Divorcing couple face prosecution for psychological abuse Richard Owen, Rome
In a case believed to be the first of its kind in Europe an Italian couple
face prosecution for causing their 12-year-old child “psychological
suffering” by going through an acromonious divorce in which they allegedly
argued in front of him and fought for his affection.
Milan prosecutors have asked a judge to charge the couple – who have not
been named under Italian privacy laws – with “ill treatment of a minor”
because of “the psychological suffering inflicted”. The charge carries a
prison sentence of up to five years. Legal experts said they could recall no
such previous prosecution in Britain or Europe.
The case was authorised by Marco Ghezzi, the Milan prosecutor for cases
involving minors, after a health visitor reported that the child was
Antonio Sangermano, the magistrate who is conducting the prosecution case,
said the mother and father had blamed each other for their break up in
arguments carried out in front of the child.
The prosecution report states that: “Each blamed the other for shortcomings
and educational errors in bringing up the child”, with each parent trying to
“discredit, devalue and undermine the other” in front of him and “project
their emotions onto him, above all anger”.
The couple had not physically mistreated the child. But this “parental
hyper-conflict” had induced “a syndrome of anxiety and depression” over his
“conflicting loyalties and emotions”, which in turn had led to “problems of
concentration”, with the child falling behind in his school work, the
The result had been to “confuse” the child and instil in him “the conviction
that his parents hated each other”. The prosecutors alleged that both
parents had persisted in arguing in front of the child even though he told
them it was “making him feel ill”.
They had “manipulated” the child in an attempt to “make him decide between
them”, using him as a tool in their divorce battle, the prosecutors said.
Cesare Tacconi, a Milan judge, will decide early next month whether to go
ahead with a trial. To protect the identity of the child, judges have
refused to divulge the name of the town near Milan where the family lives.
Piero Caprera, a lawyer for the wife in the case, said it was “undeniable”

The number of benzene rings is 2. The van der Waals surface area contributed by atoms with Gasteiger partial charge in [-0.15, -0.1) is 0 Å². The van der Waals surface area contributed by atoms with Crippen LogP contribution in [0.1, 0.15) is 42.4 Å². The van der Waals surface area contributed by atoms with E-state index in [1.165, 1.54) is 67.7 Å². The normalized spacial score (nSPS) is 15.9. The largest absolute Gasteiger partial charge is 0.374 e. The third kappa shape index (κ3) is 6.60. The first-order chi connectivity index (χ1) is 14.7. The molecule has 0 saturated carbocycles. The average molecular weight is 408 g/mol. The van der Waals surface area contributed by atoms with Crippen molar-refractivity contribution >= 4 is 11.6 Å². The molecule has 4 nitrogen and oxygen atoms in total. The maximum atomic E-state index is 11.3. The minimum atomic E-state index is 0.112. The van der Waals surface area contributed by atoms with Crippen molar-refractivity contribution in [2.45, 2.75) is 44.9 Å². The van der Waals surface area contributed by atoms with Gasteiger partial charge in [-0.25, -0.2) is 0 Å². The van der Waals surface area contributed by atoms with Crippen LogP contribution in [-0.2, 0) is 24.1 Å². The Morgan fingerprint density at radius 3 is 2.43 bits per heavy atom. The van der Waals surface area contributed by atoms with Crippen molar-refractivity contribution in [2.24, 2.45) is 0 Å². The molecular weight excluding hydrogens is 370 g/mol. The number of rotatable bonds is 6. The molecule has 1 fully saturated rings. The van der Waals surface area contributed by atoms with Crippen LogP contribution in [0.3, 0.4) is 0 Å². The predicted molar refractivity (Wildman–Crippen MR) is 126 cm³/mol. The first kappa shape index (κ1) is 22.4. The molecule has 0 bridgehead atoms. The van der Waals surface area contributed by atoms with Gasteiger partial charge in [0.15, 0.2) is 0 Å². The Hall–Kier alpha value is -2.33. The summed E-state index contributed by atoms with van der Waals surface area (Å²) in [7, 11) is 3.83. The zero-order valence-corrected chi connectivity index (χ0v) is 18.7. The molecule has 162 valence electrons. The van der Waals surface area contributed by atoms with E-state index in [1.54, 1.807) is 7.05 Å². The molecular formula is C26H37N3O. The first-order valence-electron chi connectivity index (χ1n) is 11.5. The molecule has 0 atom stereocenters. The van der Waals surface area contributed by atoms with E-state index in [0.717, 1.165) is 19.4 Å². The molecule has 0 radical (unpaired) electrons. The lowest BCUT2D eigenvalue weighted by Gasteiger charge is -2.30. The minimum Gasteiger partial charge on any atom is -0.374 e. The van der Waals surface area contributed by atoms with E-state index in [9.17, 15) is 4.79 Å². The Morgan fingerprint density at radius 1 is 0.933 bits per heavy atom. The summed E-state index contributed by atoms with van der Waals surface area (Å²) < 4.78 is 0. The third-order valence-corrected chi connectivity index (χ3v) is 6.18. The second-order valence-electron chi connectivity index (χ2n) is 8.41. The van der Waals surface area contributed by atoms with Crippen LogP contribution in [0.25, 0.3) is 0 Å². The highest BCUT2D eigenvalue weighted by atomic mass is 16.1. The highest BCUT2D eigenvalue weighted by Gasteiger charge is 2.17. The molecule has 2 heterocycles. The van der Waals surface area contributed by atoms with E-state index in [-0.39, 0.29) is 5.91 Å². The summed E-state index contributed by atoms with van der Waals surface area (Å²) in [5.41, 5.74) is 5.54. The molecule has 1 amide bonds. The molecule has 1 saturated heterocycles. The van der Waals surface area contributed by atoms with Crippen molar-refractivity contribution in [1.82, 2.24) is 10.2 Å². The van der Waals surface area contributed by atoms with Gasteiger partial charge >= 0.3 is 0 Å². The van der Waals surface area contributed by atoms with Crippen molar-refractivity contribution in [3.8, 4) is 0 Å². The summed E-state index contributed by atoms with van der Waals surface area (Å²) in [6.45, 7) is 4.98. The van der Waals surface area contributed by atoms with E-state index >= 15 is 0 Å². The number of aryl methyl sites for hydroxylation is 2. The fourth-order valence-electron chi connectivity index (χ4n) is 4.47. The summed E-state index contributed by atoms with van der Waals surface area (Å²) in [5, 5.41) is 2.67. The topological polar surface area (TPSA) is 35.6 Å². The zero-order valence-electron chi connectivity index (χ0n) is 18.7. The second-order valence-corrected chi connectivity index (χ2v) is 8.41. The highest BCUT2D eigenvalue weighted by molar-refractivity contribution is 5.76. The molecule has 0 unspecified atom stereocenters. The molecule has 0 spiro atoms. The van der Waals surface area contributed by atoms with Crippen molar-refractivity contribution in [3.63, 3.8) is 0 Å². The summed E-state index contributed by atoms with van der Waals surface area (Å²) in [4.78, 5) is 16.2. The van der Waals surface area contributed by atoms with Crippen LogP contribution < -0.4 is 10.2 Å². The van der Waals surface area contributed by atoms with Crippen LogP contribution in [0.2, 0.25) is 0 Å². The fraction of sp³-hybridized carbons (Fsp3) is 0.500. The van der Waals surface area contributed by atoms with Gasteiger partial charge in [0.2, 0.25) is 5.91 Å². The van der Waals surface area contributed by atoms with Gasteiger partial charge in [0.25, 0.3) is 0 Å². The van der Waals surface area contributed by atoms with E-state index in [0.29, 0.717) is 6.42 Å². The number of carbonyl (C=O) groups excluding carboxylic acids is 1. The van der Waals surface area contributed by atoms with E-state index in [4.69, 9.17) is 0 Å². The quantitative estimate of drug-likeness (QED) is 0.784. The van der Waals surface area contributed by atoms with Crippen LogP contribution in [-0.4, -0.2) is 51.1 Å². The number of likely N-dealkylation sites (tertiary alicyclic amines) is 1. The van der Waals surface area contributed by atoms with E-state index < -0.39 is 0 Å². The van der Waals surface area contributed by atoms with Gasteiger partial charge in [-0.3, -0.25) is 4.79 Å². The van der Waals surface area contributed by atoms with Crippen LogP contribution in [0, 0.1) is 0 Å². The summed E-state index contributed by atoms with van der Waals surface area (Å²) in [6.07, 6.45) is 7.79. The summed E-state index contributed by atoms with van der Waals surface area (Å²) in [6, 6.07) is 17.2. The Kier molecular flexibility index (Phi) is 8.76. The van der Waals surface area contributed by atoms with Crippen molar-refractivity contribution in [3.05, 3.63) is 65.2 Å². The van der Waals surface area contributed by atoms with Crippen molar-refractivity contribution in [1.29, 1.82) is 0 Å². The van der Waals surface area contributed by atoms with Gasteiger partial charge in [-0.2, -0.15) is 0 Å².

there there had been “arguments within the family”. But he said the
prosecutors would be unable to prove the parents had intended to harm the
child, as the charge of “maltreatment” requires, and predicted that the
judge would dismiss the charges.
Corriere della Sera, the Milan newspaper, said if the case went ahead it
could have implications for “untold numbers of other cases” in which
divorcing or separating couples had rows in front of their children.
Cesare Rimini, an Italian divorce and family lawyer, said the Milan case was
“a sign of growing social alarm over the effects of divorce on children”. Mr
Rimini said that all too often children were “the indirect victims of a
fight between their parents”. The law was designed to “protect minors
against abuse within the family and physical or moral harm.” but had not
previously been used in this way.
Frances Hughes, Senior Partner of Hughes Fowler Carruthers and a leading
family lawyer, said: “I am certain that no such prosecution has ever been
brought in the United Kingdom.”
But she said that in parts of Europe it was “now widely accepted that
conflict between parents jeopardises children’s mental health and stability.
For example, in the Netherlands it is now standard practice for interim
orders to be made to ensure that the parents do not live in the same
property while the divorce is going on if there is a child living with them.
“In England we would only make such an order if one of the parties had
behaved violently or threatened violence. It may well be that this area of
law is rather more highly developed throughout the European Union that it is